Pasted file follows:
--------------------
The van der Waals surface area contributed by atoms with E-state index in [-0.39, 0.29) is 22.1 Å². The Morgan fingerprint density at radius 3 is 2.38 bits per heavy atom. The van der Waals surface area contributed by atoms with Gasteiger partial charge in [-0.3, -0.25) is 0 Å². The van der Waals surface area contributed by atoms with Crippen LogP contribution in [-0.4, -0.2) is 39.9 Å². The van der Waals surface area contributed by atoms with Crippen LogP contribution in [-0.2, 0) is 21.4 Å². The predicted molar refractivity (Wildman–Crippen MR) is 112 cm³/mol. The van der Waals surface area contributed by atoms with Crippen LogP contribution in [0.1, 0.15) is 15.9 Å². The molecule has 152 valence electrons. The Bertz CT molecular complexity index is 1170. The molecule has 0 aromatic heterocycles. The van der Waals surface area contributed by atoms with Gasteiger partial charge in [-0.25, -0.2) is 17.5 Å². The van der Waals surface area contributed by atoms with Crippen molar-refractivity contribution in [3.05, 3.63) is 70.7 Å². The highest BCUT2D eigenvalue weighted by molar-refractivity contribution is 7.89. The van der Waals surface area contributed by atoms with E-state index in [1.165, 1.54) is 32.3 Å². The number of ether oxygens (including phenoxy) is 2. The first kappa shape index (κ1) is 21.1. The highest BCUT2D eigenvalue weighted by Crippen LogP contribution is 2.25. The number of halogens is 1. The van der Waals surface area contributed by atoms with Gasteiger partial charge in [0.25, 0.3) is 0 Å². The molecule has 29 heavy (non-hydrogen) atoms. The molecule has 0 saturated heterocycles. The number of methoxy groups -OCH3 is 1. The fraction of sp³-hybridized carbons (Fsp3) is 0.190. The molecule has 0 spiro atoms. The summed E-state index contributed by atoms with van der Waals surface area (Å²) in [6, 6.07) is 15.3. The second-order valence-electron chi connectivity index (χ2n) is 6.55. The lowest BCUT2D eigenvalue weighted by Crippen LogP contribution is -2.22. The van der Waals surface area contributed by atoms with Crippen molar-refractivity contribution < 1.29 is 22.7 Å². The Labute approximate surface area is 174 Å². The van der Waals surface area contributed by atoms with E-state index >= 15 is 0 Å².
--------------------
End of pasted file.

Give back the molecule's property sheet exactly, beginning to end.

The van der Waals surface area contributed by atoms with E-state index in [-0.39, 0.29) is 22.1 Å². The Morgan fingerprint density at radius 3 is 2.38 bits per heavy atom. The van der Waals surface area contributed by atoms with Gasteiger partial charge in [-0.3, -0.25) is 0 Å². The van der Waals surface area contributed by atoms with Crippen LogP contribution in [-0.4, -0.2) is 39.9 Å². The van der Waals surface area contributed by atoms with Crippen LogP contribution in [-0.2, 0) is 21.4 Å². The predicted molar refractivity (Wildman–Crippen MR) is 112 cm³/mol. The van der Waals surface area contributed by atoms with Crippen LogP contribution in [0.1, 0.15) is 15.9 Å². The molecule has 152 valence electrons. The Bertz CT molecular complexity index is 1170. The molecule has 0 aromatic heterocycles. The van der Waals surface area contributed by atoms with Gasteiger partial charge in [-0.25, -0.2) is 17.5 Å². The van der Waals surface area contributed by atoms with Crippen molar-refractivity contribution in [3.05, 3.63) is 70.7 Å². The highest BCUT2D eigenvalue weighted by molar-refractivity contribution is 7.89. The van der Waals surface area contributed by atoms with E-state index in [1.165, 1.54) is 32.3 Å². The number of ether oxygens (including phenoxy) is 2. The first kappa shape index (κ1) is 21.1. The highest BCUT2D eigenvalue weighted by Crippen LogP contribution is 2.25. The number of halogens is 1. The van der Waals surface area contributed by atoms with Gasteiger partial charge in [0.25, 0.3) is 0 Å². The molecule has 29 heavy (non-hydrogen) atoms. The molecule has 0 saturated heterocycles. The number of methoxy groups -OCH3 is 1. The fraction of sp³-hybridized carbons (Fsp3) is 0.190. The molecule has 0 spiro atoms. The summed E-state index contributed by atoms with van der Waals surface area (Å²) in [6, 6.07) is 15.3. The second-order valence-electron chi connectivity index (χ2n) is 6.55. The lowest BCUT2D eigenvalue weighted by Crippen LogP contribution is -2.22. The van der Waals surface area contributed by atoms with Crippen molar-refractivity contribution < 1.29 is 22.7 Å². The Labute approximate surface area is 174 Å². The van der Waals surface area contributed by atoms with E-state index >= 15 is 0 Å².